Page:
May 1, 2008 -- The reaction of an infant's immature immune system to a protein found in cow's milk infant formula may explain the suspected link between early consumption of cow's milk and an increased risk of developing type 1 diabetes later, according to a new study.
But experts who reviewed the study for WebMD say the research is mixed on the suspected link and the new report does not offer conclusive proof of cause and effect. While these experts strongly support breastfeeding, they say those mothers who can't or choose not to breastfeed shouldn't be alarmed by the report.
The Formula-Diabetes Theory
The protein under study, called beta-lactoglobulin, is found in cow's milk but not human breast milk. It is similar in structure to the human protein glycodelin, writes Marcia F. Goldfarb, author of the new report.
The report is published in the letters section of the Journal of Proteome Research. Goldfarb directs Anatek-EP, a contract protein research laboratory in Portland, Maine.
An infant's immature immune system may destroy the glycodelin in an effort to destroy the look-alike "foreign" protein beta-lactoglobulin, Goldfarb says.
Glycodelin controls the production of the body's T-cells, which help protect against infection. If glycodelin is destroyed, there could be an overproduction of T cells, she says.
The Cow's Milk-Diabetes Link Study
In the report, Goldfarb notes the conflicting results of studies looking at early introduction of formula (before four months) and diabetes.
In the adults, she found two had antibodies to beta-lactoglobulin.
In the children, all five had antibodies to beta-lactoglobulin.
While other researchers have noted that beta-lactoglobulin may generate antibodies to glycodelin, Goldfarb proposes the next step: that the immature immune system sees the beta-lactoglobulin as foreign, produces the antibody which cross-reacts with the glycodelin, and triggers the diabetes.
A Food Scientist's Opinion: Cow's Milk and Diabetes
A pediatrician and food scientist who reviewed the report took some issue with the findings and caution what is found is an association, not cause and effect.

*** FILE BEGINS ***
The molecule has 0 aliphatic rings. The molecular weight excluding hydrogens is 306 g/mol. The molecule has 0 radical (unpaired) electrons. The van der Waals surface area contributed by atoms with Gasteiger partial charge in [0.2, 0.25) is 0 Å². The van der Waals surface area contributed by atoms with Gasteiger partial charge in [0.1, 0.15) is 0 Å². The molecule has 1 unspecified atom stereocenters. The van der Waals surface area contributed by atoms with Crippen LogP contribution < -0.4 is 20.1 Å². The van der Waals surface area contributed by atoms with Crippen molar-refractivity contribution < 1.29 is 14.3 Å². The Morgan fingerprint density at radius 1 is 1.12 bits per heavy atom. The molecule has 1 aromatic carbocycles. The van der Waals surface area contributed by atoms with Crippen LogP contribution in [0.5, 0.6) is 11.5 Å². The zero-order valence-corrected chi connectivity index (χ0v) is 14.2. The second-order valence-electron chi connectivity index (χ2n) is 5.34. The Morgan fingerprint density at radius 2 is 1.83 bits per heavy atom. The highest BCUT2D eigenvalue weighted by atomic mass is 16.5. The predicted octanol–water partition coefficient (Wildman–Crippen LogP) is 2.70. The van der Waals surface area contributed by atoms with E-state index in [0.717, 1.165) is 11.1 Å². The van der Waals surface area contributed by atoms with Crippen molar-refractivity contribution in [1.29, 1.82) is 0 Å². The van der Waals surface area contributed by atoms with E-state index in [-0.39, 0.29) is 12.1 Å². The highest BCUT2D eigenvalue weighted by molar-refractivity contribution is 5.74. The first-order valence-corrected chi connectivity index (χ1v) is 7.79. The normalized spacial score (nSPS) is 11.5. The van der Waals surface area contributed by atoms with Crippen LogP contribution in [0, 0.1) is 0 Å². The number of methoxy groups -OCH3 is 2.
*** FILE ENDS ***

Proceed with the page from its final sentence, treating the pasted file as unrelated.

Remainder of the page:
"She is making some jumps in her logic," says Mary Ellen Camire, PhD, professor of food science and human nutrition at the University of Maine, Orono.
"She hasn't proven that the beta-lactoglobulin generates antibodies to the glycodelin -- and that's what causes the type 1 diabetes," Camire says. While the theory is plausible, "she hasn't provided the experimental research to document it," Camire says. "A lot of people receive infant formula and do not develop diabetes."
A Pediatrician's Opinion: Cow's Milk and Diabetes
The research showing an association between cow's milk and diabetes has been very mixed, adds Jennifer Shu, MD, an Atlanta pediatrician and co-author of the book Food Fights, an American Academy of Pediatrics' guide.
''It is interesting to know and may be useful," she says of the new report. "However, there have been many studies, as even they mention, that refute their findings."
If anything, she says, the research provides "another strong message to support breastfeeding."
But while breastfeeding is strongly recommended, "for people who can't or choose not to breastfeed, the only safe alternative is infant formula," Shu says.
In a policy statement, the American Academy of Pediatrics recommends breastfeeding, noting among other possible benefits a reduction in the incidence of diabetes.
Mary Martin Nordness, RD, an ambassador for the National Dairy Council, says the council supports the American Academy of Pediatrics' recommendation to breastfeed.
"If moms can breastfeed as long as they can, that is the very best," she says, with introduction of cow's milk after age 1.